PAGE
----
It was under an uncharacteristic overcast African sky that the exhumations took place, with family members singing hymns, the yellow, black and green banners of the governing African National Congress fluttering in the wind.

Yet the families of Lolo Sono and Siboniso Tshabalala didn't join in the ANC chants on this bitter-sweet day. If, as expected, the DNA samples from the skeletons uncovered prove the identities of the two men, any hope - however faint - that they are still alive is gone.

Both Sono and Tshabalala were anti-apartheid activists and they had spoken of fleeing the country to be trained in one of the camps of Umkhonto we Sizwe (the ANC's armed wing). But in the dying days of apartheid resistance fighters were paranoid about police informers in their ranks and when suspicion fell on someone, they rarely walked away alive.

In November 1988 Sono and Tshabalala were accused of being informers, rounded up by the Mandela United Football Club and killed. The club was a front for the politicisation of Soweto's youth - some members stayed at the home of Winnie Madikizela-Mandela who was implicated at the Truth and Reconciliation Commission (TRC) in both their deaths.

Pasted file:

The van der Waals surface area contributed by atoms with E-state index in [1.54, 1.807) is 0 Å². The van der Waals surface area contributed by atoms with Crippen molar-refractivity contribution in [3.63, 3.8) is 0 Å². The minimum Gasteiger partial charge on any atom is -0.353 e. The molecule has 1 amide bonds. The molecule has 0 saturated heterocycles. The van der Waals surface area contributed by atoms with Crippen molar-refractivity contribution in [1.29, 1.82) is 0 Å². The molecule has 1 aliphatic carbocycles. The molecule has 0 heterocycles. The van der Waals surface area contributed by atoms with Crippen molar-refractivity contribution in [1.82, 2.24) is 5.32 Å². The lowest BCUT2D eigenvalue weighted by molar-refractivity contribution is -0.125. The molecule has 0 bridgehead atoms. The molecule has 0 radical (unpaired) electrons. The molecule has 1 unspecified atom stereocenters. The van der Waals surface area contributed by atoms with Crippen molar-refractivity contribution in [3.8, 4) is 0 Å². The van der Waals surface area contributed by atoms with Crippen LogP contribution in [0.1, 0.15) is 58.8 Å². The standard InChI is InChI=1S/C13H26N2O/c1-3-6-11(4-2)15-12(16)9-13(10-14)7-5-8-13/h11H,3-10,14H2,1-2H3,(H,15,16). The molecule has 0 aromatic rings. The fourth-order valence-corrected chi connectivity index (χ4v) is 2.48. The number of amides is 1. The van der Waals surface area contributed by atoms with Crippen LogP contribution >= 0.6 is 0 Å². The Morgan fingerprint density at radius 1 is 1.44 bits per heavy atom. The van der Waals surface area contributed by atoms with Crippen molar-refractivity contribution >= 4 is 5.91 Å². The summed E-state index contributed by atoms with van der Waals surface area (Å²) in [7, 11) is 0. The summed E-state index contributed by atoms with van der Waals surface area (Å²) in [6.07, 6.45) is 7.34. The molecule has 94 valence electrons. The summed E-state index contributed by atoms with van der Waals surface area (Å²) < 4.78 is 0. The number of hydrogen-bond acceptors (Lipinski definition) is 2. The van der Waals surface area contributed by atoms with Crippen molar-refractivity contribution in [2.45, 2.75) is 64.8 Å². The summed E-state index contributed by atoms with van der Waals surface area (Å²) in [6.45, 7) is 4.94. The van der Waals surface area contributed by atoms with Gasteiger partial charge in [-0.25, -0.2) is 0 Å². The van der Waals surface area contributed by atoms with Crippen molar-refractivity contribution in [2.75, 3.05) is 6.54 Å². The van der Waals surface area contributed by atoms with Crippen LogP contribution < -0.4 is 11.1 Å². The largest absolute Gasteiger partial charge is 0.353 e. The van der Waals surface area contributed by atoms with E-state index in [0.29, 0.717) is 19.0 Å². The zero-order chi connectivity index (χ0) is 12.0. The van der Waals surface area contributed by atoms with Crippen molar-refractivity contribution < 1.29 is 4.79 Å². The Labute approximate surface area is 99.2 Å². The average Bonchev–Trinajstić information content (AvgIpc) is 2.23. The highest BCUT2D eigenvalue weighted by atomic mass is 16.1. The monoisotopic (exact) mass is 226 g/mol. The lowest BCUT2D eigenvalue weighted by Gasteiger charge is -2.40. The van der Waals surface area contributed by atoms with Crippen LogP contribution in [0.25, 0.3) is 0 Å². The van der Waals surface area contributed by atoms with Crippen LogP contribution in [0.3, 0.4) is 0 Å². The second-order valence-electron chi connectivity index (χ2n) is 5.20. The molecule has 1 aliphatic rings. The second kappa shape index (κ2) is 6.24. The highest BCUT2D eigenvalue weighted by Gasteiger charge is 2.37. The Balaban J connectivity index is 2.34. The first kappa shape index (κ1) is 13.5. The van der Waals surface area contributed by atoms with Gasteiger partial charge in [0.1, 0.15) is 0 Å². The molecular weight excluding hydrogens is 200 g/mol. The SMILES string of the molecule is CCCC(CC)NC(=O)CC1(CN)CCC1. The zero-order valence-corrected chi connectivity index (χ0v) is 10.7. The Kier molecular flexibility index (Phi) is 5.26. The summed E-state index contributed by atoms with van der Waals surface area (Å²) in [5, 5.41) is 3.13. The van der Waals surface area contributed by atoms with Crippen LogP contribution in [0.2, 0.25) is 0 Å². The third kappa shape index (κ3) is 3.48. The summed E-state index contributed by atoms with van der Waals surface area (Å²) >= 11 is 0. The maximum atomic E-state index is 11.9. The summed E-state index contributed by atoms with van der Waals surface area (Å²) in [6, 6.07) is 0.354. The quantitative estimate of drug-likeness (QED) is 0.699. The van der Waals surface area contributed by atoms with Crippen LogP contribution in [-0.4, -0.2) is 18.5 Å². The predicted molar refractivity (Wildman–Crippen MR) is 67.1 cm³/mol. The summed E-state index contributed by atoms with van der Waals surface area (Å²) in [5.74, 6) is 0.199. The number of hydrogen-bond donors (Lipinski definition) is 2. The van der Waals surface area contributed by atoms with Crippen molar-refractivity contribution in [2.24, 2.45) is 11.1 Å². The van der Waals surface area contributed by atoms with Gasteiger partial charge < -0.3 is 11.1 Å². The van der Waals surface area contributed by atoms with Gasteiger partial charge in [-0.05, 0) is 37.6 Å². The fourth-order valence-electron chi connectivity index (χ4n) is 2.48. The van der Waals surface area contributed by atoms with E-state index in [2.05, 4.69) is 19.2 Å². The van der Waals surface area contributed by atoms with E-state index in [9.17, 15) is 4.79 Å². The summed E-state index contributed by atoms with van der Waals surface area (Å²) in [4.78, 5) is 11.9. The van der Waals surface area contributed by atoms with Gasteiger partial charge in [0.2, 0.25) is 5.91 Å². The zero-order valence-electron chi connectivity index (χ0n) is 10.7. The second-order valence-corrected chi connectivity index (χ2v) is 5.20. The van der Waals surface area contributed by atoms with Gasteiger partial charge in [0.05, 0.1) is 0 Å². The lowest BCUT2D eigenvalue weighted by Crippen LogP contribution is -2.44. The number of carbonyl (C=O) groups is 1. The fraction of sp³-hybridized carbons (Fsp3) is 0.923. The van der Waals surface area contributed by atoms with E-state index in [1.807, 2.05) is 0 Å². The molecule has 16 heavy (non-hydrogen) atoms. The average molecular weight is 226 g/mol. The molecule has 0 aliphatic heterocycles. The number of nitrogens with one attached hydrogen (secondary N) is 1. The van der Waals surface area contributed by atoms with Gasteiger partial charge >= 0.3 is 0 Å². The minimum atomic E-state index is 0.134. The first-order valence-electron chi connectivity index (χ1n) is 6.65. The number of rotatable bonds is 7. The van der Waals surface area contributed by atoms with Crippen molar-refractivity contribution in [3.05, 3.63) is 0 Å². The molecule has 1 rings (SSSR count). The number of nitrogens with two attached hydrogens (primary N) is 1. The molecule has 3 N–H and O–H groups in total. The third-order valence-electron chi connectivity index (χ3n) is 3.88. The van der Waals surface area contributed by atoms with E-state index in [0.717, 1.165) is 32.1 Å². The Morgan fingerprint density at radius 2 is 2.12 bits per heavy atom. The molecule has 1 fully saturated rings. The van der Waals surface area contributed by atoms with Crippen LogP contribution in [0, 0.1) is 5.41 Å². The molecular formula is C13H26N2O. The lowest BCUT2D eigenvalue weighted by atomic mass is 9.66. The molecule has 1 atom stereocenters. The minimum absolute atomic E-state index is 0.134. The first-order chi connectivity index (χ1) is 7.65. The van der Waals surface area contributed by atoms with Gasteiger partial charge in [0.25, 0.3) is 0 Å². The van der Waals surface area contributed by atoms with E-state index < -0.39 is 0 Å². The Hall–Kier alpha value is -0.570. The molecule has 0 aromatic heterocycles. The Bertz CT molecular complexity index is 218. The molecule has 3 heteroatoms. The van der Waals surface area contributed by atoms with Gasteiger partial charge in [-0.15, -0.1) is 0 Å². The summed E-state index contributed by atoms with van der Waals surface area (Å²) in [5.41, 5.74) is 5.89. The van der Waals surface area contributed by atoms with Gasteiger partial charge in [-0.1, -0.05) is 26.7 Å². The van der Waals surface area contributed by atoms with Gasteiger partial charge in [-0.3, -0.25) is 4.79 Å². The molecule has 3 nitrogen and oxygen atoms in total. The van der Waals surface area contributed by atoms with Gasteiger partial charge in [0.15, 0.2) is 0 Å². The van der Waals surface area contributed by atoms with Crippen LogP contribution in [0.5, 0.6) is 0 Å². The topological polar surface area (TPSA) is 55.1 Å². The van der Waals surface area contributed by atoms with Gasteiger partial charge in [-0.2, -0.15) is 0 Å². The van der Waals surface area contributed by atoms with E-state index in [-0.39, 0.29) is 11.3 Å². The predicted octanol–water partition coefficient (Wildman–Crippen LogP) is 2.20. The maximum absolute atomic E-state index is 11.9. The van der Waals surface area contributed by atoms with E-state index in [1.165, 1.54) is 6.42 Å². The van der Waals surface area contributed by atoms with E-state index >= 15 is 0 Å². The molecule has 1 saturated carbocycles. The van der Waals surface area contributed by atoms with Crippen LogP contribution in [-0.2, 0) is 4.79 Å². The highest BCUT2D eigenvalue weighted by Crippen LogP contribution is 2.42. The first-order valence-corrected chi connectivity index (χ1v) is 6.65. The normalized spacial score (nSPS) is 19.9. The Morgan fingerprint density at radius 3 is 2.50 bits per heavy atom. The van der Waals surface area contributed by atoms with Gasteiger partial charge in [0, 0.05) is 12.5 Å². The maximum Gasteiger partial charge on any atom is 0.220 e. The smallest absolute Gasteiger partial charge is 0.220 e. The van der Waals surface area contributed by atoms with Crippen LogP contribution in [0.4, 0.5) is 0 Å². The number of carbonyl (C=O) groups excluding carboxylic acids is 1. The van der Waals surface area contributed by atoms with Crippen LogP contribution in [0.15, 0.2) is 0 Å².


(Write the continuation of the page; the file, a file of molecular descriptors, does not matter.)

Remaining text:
Still a popular member of the ANC, she has never been questioned and has always denied knowing the pair.

At the TRC Tshabalala's mother accused Madikizela-Mandela of killing her son - but today she wouldn't talk to reporters.

When I spoke to John Sono, Lolo's uncle, he was happy to talk about getting some peace of mind, but an ANC official was glued to his side. He told me the family shouldn't be put under more stress and that the questions must end.

I asked John if he wanted justice and he said that "one is still too far, we need to talk about that" before the official put his hand out to cut us off, insisting that it was an unfair question that couldn't be answered.

It was a moment in which so much went unsaid but it's a conversation many think must be had. The ANC didn't escape the TRC unscathed. Neither did Madikizela-Mandela nor, of course, the apartheid government which inflicted so much brutality for decades, driving people to fight back and, sometimes, turn on each other.